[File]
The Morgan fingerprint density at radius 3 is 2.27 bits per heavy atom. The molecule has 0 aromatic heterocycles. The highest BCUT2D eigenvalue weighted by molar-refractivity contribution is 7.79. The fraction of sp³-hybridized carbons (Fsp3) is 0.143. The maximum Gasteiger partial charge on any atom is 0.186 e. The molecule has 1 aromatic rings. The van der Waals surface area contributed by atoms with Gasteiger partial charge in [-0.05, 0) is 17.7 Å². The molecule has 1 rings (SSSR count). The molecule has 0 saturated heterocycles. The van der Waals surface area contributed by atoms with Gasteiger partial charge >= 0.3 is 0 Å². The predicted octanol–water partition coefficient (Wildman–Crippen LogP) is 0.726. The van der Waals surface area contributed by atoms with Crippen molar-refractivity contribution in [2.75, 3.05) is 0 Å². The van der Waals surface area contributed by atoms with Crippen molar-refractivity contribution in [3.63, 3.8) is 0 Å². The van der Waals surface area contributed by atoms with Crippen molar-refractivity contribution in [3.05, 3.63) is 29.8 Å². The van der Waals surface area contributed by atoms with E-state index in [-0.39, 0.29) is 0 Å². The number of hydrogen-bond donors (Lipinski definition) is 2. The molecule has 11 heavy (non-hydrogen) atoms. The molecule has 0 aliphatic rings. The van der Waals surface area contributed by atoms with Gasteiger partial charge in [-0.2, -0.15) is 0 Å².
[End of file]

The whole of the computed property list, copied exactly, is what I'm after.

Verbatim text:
The Morgan fingerprint density at radius 3 is 2.27 bits per heavy atom. The molecule has 0 aromatic heterocycles. The highest BCUT2D eigenvalue weighted by molar-refractivity contribution is 7.79. The fraction of sp³-hybridized carbons (Fsp3) is 0.143. The maximum Gasteiger partial charge on any atom is 0.186 e. The molecule has 1 aromatic rings. The van der Waals surface area contributed by atoms with Gasteiger partial charge in [-0.05, 0) is 17.7 Å². The molecule has 1 rings (SSSR count). The molecule has 0 saturated heterocycles. The van der Waals surface area contributed by atoms with Gasteiger partial charge >= 0.3 is 0 Å². The predicted octanol–water partition coefficient (Wildman–Crippen LogP) is 0.726. The van der Waals surface area contributed by atoms with Crippen molar-refractivity contribution in [2.75, 3.05) is 0 Å². The van der Waals surface area contributed by atoms with Crippen molar-refractivity contribution in [3.63, 3.8) is 0 Å². The van der Waals surface area contributed by atoms with Crippen molar-refractivity contribution in [3.05, 3.63) is 29.8 Å². The van der Waals surface area contributed by atoms with E-state index in [-0.39, 0.29) is 0 Å². The number of hydrogen-bond donors (Lipinski definition) is 2. The molecule has 11 heavy (non-hydrogen) atoms. The molecule has 0 aliphatic rings. The van der Waals surface area contributed by atoms with Gasteiger partial charge in [-0.2, -0.15) is 0 Å².